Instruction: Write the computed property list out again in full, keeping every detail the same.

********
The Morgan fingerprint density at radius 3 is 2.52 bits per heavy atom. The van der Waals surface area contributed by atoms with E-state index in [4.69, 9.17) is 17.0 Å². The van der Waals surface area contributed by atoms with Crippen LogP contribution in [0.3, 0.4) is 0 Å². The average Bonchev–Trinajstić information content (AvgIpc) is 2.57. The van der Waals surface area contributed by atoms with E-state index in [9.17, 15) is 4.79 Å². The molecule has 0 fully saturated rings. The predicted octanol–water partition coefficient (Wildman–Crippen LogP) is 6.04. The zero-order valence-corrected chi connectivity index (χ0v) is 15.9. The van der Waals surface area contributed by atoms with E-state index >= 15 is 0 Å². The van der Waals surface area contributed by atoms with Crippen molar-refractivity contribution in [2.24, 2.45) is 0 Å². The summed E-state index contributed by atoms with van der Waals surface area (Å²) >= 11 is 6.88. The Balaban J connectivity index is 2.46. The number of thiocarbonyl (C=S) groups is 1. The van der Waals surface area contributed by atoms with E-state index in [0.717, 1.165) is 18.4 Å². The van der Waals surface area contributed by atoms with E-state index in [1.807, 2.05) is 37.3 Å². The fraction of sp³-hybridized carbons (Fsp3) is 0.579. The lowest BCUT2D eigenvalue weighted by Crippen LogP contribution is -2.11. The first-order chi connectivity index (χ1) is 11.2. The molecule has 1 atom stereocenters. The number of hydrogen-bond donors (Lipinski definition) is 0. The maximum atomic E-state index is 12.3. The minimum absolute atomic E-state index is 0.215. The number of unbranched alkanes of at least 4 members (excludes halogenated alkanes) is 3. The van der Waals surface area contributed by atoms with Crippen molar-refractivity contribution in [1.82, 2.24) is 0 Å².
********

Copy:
The Morgan fingerprint density at radius 3 is 2.52 bits per heavy atom. The van der Waals surface area contributed by atoms with E-state index in [4.69, 9.17) is 17.0 Å². The van der Waals surface area contributed by atoms with Crippen LogP contribution in [0.3, 0.4) is 0 Å². The average Bonchev–Trinajstić information content (AvgIpc) is 2.57. The van der Waals surface area contributed by atoms with E-state index in [9.17, 15) is 4.79 Å². The molecule has 0 fully saturated rings. The predicted octanol–water partition coefficient (Wildman–Crippen LogP) is 6.04. The zero-order valence-corrected chi connectivity index (χ0v) is 15.9. The van der Waals surface area contributed by atoms with E-state index >= 15 is 0 Å². The van der Waals surface area contributed by atoms with Crippen molar-refractivity contribution in [2.24, 2.45) is 0 Å². The summed E-state index contributed by atoms with van der Waals surface area (Å²) >= 11 is 6.88. The Balaban J connectivity index is 2.46. The number of thiocarbonyl (C=S) groups is 1. The van der Waals surface area contributed by atoms with E-state index in [0.717, 1.165) is 18.4 Å². The van der Waals surface area contributed by atoms with E-state index in [1.807, 2.05) is 37.3 Å². The fraction of sp³-hybridized carbons (Fsp3) is 0.579. The lowest BCUT2D eigenvalue weighted by Crippen LogP contribution is -2.11. The first-order chi connectivity index (χ1) is 11.2. The molecule has 1 atom stereocenters. The number of hydrogen-bond donors (Lipinski definition) is 0. The maximum atomic E-state index is 12.3. The minimum absolute atomic E-state index is 0.215. The number of unbranched alkanes of at least 4 members (excludes halogenated alkanes) is 3. The van der Waals surface area contributed by atoms with Crippen molar-refractivity contribution in [1.82, 2.24) is 0 Å².